For incoming MBA students who need to brush up on academics, or foreigners setting foot on American soil for the first time, a prep course can be invaluable.
Ivan Kerbel, a Wharton MBA grad and former director of career development at the Yale School of Management, hopes to bring together incoming students from top business schools for an MBA boot camp called the MBA Summer Forum. The course, which can run as high as $4,500, prepares students for the academic rigors of the programs they’re about to start while giving them an opportunity to create an “elite MBA network,” he says.
In 2013, fewer than 50 students signed up—not the hundreds he was expecting—forcing Kerbel to scrap plans for the in-person course and replace it with an online “pilot program.” The program was targeted to international students attending B-school on F-1 visas, which made it difficult for many to attend, said Kerbel, founder and CEO of Practice LLC, which runs the boot camp. The alternative was to get them a B-2 visitor’s visa, but that required more lead time.
“The time span between when students applied and were accepted to our program and the time required to secure B-2 visas was simply too short,” he said.
But Kerbel isn’t giving up. He hopes to offer the in-person course at University of Washington in Seattle in July 2014. The three-week course is broken down into three segments—academic, professional, and language and culture—and the cost (which includes housing and food) depends on how many segments you take: $2,500 for one, $3,500 for two, and $4,500 for all three.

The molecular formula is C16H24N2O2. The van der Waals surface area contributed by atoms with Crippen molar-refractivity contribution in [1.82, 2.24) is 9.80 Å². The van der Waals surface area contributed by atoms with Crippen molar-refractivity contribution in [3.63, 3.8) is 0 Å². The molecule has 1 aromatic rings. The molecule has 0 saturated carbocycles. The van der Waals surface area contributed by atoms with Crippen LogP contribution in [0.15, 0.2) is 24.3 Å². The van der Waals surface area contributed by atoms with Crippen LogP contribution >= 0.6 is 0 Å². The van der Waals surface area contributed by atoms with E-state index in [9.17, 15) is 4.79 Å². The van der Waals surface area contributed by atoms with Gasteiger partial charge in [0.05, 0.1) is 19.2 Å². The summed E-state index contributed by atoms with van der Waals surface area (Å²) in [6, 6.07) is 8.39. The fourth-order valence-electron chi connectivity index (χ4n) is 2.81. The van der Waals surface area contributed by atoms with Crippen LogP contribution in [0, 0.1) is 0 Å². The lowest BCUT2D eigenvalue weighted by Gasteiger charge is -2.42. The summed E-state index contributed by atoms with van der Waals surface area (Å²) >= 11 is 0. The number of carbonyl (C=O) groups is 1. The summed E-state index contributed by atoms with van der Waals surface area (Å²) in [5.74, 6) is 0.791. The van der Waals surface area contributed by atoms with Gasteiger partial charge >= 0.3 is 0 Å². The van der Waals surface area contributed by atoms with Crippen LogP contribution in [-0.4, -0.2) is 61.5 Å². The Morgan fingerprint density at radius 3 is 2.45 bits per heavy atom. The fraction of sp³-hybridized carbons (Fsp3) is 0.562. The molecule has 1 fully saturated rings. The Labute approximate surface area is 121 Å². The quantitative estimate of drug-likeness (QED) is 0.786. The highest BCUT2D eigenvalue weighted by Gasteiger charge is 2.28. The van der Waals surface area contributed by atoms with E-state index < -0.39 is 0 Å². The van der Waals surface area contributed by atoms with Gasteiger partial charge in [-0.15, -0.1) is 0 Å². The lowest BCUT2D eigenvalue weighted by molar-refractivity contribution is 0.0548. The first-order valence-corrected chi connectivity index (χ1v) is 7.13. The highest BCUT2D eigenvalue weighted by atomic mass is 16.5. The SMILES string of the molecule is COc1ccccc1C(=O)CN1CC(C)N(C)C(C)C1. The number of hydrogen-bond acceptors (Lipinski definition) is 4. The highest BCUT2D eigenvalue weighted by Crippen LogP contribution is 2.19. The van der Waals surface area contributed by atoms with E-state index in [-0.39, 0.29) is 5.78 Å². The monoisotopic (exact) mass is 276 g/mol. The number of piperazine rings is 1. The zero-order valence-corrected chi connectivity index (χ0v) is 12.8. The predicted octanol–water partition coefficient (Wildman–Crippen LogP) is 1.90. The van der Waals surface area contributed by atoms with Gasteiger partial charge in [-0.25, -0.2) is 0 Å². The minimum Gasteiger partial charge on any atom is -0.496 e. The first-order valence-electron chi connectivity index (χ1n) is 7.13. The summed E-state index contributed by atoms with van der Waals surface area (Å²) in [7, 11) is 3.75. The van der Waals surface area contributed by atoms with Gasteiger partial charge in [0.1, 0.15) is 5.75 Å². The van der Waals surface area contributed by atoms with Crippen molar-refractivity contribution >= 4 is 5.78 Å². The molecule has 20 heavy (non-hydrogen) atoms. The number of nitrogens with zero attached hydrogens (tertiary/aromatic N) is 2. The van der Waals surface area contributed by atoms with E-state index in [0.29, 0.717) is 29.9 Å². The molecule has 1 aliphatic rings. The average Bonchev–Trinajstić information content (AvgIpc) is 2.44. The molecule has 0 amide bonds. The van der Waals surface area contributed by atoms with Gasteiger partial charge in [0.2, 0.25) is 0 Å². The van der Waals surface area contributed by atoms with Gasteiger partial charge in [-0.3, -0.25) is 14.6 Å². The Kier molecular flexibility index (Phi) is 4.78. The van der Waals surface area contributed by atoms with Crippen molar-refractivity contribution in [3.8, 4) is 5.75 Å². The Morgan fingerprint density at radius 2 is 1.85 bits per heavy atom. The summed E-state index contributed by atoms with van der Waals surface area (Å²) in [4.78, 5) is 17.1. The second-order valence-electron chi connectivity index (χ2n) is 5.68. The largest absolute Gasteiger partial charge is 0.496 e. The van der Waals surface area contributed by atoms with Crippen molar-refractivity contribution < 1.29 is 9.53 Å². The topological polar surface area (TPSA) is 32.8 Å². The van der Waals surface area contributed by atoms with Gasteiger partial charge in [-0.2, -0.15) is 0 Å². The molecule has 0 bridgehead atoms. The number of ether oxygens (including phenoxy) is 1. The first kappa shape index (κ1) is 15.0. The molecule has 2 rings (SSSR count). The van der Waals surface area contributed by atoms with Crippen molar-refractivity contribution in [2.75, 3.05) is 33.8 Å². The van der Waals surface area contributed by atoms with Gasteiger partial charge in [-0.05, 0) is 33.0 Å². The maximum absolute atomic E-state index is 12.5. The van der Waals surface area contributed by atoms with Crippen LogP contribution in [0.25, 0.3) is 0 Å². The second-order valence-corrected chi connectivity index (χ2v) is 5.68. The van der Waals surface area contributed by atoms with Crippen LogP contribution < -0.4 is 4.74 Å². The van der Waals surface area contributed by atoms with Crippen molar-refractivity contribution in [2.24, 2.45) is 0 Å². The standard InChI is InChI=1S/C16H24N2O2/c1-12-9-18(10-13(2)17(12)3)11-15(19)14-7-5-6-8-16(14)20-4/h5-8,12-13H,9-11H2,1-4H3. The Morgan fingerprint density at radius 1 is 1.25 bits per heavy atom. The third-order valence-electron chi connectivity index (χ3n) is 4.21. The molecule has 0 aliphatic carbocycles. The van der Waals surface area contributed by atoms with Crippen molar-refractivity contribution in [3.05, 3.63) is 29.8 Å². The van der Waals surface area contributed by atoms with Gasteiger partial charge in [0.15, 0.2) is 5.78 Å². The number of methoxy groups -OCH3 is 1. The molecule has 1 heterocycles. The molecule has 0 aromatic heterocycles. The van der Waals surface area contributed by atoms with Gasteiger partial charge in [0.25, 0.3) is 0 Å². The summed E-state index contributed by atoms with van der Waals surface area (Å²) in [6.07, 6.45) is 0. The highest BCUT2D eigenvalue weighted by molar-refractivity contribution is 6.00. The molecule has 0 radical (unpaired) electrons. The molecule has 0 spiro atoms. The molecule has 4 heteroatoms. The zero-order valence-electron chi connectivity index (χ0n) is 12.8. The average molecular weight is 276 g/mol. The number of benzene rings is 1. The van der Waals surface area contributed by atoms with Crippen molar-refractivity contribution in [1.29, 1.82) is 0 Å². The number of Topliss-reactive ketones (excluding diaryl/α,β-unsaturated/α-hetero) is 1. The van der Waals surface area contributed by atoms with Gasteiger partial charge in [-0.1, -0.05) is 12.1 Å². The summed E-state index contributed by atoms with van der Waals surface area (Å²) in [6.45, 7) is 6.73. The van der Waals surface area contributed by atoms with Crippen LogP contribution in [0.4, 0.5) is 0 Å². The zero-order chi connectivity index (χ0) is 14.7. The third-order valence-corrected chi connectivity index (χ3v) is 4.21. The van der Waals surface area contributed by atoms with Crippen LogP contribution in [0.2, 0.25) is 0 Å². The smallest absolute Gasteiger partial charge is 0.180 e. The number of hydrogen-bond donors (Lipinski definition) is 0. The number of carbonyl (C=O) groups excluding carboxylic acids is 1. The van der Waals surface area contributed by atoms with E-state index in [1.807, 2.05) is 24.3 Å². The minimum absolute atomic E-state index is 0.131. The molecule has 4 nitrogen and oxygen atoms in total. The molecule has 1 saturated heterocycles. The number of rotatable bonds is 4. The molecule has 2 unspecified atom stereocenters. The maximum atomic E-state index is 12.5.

For the academic portion of the program, students take online assessments to determine their skill levels, followed by coursework and a session with a coach to identify areas of weakness. Students also receive help developing career goals and understanding the American system of recruiting. For example, students learn about what networking is and the appropriate behavior when meeting with executives, says Kerbel. International students also learn about the basics of living in the United States, such as how to use a laundry machine.
At least one student says the program was appealing because it could give foreigners an edge in a highly competitive job hunt. Nivriti Jaie, an Indian, will be stepping on U.S. soil for the first time to attend the University of Minnesota’s Carlson School of Management in the fall. She has been working for an American multinational and wants to learn more about the American approach to management. She knows she’ll have lots of competition when she arrives on campus in the fall if she wants to land an internship, and thinks the course will help.
“I realize that my actions for internship recruiting will have to start within the first month of setting foot on campus, leaving me with a very short ramp-up period,” she says. “The [boot camp's] career development and pre-MBA academic preparation options came as a solution to most of my worries.”